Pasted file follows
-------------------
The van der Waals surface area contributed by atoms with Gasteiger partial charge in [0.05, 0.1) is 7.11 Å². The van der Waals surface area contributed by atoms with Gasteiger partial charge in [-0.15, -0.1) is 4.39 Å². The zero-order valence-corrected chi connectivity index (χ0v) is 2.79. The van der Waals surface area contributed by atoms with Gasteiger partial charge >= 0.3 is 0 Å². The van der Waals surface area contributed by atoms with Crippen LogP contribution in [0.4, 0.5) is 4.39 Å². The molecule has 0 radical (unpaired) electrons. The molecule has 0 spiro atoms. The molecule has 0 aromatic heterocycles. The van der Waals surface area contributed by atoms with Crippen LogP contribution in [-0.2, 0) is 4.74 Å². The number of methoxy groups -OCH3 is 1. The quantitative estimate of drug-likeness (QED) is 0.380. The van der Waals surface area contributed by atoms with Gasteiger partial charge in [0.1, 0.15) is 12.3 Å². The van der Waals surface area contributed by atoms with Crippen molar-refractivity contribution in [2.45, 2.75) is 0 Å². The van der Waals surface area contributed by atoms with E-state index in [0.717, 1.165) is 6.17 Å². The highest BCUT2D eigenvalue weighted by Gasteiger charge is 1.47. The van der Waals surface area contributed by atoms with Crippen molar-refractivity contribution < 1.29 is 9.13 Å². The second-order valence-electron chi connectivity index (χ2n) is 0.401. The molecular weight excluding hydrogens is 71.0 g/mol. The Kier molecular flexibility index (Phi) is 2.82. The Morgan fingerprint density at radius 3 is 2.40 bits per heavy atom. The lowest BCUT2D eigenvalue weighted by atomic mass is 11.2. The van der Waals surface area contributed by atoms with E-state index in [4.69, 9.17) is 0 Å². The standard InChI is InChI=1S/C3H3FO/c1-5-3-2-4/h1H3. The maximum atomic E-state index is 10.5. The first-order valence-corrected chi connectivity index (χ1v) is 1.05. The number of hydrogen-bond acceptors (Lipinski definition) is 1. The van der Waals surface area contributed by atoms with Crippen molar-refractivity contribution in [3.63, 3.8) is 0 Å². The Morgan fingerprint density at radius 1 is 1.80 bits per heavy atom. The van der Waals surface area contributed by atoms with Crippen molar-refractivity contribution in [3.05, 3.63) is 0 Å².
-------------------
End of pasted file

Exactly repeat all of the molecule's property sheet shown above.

The van der Waals surface area contributed by atoms with Gasteiger partial charge in [0.05, 0.1) is 7.11 Å². The van der Waals surface area contributed by atoms with Gasteiger partial charge in [-0.15, -0.1) is 4.39 Å². The zero-order valence-corrected chi connectivity index (χ0v) is 2.79. The van der Waals surface area contributed by atoms with Gasteiger partial charge >= 0.3 is 0 Å². The van der Waals surface area contributed by atoms with Crippen LogP contribution in [0.4, 0.5) is 4.39 Å². The molecule has 0 radical (unpaired) electrons. The molecule has 0 spiro atoms. The molecule has 0 aromatic heterocycles. The van der Waals surface area contributed by atoms with Crippen LogP contribution in [-0.2, 0) is 4.74 Å². The number of methoxy groups -OCH3 is 1. The quantitative estimate of drug-likeness (QED) is 0.380. The van der Waals surface area contributed by atoms with Gasteiger partial charge in [0.1, 0.15) is 12.3 Å². The van der Waals surface area contributed by atoms with Crippen molar-refractivity contribution in [2.45, 2.75) is 0 Å². The van der Waals surface area contributed by atoms with E-state index in [0.717, 1.165) is 6.17 Å². The highest BCUT2D eigenvalue weighted by Gasteiger charge is 1.47. The van der Waals surface area contributed by atoms with Crippen molar-refractivity contribution < 1.29 is 9.13 Å². The second-order valence-electron chi connectivity index (χ2n) is 0.401. The molecular weight excluding hydrogens is 71.0 g/mol. The Kier molecular flexibility index (Phi) is 2.82. The Morgan fingerprint density at radius 3 is 2.40 bits per heavy atom. The lowest BCUT2D eigenvalue weighted by atomic mass is 11.2. The van der Waals surface area contributed by atoms with E-state index in [4.69, 9.17) is 0 Å². The standard InChI is InChI=1S/C3H3FO/c1-5-3-2-4/h1H3. The maximum atomic E-state index is 10.5. The first-order valence-corrected chi connectivity index (χ1v) is 1.05. The number of hydrogen-bond acceptors (Lipinski definition) is 1. The van der Waals surface area contributed by atoms with Crippen molar-refractivity contribution in [3.63, 3.8) is 0 Å². The Morgan fingerprint density at radius 1 is 1.80 bits per heavy atom. The van der Waals surface area contributed by atoms with Crippen molar-refractivity contribution in [3.05, 3.63) is 0 Å².